Mathematics is a gentleman's art: Analysis and synthesis in American college geometry teaching, 1790-1840

dc.contributor.advisor David B. Wilson Ackerberg-Hastings, Amy
dc.contributor.department History 2018-08-22T21:42:00.000 2020-06-30T07:22:48Z 2020-06-30T07:22:48Z Sat Jan 01 00:00:00 UTC 2000 2000-01-01
dc.description.abstract <p>The story of geometry education in the American college has been subject to neglect, with most historians assuming that all available information was published in secondary sources around the turn of the twentieth century. However, recent trends in the history of science include the revelation of the development of the scientific community before the Civil War and an interest in the study of textbooks. Additionally, the literature lacks attempts to place geometry education and mathematics professors within the scientific community. There are also no modern biographies of the three principal actors, Jeremiah Day, John Farrar, and Charles Davies. Finally, mathematicians in the early nineteenth century often framed their discussions according to various understandings of two key terms, "analysis" and "synthesis.";This study, therefore, seeks to address these gaps. Day, Farrar, and Davies were the first three American authors to write series of mathematical textbooks, and their volumes on geometry were the most popular in nineteenth-century American colleges. As these facts are explored, the existence of a significant community of mathematics professors is demonstrated. These professors made incremental adjustments to the traditional liberal arts curriculum while carrying out "normal science" and publicizing European mathematics in colleges which were themselves friendly to Mathematics; Day, Farrar, and Davies weighed British and French influences, had much in common with their contemporaries in Scotland, and formed an essential step between elite colonial amateur mathematicians and university research Mathematics;;The dissertation is presented in six chapters. The first reviews the literature on the history of American mathematics and science between 1790 and 1840. This chapter also establishes French mathematics and the history of analysis and synthesis as "givens" in the background of the story of American college geometry education. The second chapter evaluates the Scottish experience with geometry textbooks, paying special attention to the manifestation of analysis and synthesis as mathematical styles, method of proof, and educational techniques in John Playfair's Elements of Geometry. Then, the third, fourth, and fifth chapters lay out the biographies and careers of Day, Farrar, and Davies, and these chapters discuss the professors' geometry textbooks with respect to analysis and synthesis. Finally, the conclusion ties together the themes raised above and outlines the history of American geometry education after 1840.</p>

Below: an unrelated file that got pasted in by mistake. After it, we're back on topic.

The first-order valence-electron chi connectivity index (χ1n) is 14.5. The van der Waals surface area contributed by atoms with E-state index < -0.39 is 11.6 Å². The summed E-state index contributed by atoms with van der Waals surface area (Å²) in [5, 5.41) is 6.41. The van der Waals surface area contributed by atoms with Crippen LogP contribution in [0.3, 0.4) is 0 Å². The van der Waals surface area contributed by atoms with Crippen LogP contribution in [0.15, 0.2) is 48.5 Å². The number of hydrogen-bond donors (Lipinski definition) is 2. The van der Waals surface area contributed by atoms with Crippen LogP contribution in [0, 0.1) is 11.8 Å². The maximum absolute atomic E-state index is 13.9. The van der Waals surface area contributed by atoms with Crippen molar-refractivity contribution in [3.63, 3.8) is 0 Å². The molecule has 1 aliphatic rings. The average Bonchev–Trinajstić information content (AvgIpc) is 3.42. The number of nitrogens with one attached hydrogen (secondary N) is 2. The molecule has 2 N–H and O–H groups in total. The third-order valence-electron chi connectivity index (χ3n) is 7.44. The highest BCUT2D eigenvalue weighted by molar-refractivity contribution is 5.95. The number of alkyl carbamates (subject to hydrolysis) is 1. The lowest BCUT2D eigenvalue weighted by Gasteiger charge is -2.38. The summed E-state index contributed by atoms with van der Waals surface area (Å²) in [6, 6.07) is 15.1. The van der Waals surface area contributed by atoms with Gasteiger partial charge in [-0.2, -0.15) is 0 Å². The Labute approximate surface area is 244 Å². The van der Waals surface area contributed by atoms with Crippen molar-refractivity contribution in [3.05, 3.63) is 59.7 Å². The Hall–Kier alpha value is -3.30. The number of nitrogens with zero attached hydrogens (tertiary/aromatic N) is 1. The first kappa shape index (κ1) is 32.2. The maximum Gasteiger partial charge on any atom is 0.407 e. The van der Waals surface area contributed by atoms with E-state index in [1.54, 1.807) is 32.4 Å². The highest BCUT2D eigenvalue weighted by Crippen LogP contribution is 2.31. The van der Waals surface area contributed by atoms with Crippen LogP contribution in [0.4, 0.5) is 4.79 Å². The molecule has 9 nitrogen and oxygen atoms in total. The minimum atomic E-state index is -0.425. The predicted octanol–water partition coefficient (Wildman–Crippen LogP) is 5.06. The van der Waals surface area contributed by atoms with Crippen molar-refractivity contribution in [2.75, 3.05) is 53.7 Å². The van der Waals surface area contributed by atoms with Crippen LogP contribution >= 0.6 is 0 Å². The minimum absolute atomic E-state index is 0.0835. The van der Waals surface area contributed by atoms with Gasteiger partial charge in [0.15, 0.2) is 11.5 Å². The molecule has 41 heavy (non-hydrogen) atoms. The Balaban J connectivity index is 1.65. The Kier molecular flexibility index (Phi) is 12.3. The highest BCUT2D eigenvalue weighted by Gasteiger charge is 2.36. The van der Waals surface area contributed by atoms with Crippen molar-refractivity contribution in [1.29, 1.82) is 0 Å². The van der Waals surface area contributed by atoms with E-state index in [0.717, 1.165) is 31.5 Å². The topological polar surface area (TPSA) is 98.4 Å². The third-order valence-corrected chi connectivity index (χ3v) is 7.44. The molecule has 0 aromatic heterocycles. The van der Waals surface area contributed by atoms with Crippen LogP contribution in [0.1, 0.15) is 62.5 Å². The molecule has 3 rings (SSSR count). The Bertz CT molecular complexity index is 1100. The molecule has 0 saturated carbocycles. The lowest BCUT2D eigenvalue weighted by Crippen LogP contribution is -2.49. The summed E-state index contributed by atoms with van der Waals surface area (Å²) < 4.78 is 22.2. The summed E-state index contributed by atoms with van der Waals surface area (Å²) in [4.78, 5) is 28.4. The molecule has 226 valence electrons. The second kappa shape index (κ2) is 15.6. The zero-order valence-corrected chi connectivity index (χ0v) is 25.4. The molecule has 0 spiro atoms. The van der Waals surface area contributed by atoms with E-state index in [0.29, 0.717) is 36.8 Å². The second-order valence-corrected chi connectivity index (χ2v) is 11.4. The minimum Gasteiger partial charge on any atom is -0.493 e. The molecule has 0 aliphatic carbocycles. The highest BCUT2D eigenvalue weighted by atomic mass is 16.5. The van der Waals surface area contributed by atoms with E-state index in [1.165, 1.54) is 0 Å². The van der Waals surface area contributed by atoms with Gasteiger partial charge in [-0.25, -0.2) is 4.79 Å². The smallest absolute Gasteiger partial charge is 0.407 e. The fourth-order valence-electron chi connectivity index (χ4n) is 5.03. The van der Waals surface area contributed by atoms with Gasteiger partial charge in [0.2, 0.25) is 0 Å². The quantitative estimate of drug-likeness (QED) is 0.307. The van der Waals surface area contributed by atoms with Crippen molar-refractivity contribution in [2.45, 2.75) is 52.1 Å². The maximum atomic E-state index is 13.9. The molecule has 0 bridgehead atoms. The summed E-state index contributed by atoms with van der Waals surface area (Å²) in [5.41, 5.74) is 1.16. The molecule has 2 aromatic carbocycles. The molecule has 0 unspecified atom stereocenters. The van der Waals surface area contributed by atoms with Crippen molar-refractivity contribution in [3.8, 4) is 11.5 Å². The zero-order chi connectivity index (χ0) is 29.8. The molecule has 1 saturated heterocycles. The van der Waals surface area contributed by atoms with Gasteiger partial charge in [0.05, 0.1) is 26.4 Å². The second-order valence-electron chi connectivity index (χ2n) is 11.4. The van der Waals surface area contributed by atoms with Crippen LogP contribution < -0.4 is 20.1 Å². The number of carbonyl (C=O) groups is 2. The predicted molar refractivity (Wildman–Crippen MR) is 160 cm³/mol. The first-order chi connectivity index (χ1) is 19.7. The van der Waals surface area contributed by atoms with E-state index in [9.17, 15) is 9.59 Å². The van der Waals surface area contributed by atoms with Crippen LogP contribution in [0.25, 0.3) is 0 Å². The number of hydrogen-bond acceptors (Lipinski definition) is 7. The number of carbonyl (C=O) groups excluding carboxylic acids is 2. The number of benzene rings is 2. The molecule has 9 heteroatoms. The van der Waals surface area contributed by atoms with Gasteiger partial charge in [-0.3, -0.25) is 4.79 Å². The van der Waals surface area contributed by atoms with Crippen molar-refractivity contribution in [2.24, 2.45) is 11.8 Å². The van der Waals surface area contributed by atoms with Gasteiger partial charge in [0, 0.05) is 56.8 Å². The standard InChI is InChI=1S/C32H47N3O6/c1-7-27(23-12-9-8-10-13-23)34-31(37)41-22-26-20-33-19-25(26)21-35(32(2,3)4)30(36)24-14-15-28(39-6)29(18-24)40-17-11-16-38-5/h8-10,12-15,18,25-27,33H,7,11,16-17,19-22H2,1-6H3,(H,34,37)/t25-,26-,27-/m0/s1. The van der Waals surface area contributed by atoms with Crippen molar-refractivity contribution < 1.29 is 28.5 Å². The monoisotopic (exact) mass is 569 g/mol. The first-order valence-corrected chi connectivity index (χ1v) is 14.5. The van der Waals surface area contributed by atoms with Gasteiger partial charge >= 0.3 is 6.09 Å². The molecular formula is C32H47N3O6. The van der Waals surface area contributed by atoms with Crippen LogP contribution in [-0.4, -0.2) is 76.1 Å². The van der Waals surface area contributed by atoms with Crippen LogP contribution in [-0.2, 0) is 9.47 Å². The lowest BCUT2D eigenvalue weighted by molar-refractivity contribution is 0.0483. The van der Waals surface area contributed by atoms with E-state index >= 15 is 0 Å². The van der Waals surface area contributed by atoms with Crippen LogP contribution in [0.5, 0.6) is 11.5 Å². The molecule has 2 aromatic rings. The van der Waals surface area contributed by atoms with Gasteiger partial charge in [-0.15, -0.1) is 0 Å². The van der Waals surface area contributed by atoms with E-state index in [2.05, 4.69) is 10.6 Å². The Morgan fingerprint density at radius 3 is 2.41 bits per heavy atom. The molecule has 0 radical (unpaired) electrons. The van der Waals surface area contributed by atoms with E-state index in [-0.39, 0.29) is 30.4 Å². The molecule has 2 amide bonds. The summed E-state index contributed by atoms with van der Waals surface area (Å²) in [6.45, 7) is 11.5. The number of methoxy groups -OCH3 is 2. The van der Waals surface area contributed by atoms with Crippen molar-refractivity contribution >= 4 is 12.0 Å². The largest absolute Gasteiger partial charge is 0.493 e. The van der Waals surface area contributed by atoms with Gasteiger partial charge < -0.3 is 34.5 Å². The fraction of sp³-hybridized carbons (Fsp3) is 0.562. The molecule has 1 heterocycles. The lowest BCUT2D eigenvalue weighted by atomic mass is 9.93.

dc.format.mimetype application/pdf
dc.identifier archive/
dc.identifier.articleid 13668
dc.identifier.contextkey 6820680
dc.identifier.s3bucket isulib-bepress-aws-west
dc.identifier.submissionpath rtd/12669
dc.language.iso en
dc.source.bitstream archive/|||Fri Jan 14 19:27:05 UTC 2022
dc.subject.disciplines Higher Education and Teaching
dc.subject.disciplines History
dc.subject.disciplines History of Science, Technology, and Medicine
dc.subject.disciplines Science and Mathematics Education
dc.subject.keywords History
dc.subject.keywords History of technology and science
dc.title Mathematics is a gentleman's art: Analysis and synthesis in American college geometry teaching, 1790-1840
dc.type article
dc.type.genre dissertation
dspace.entity.type Publication
relation.isOrgUnitOfPublication 73ac537e-725d-4e5f-aa0c-c622bf34c417 dissertation Doctor of Philosophy
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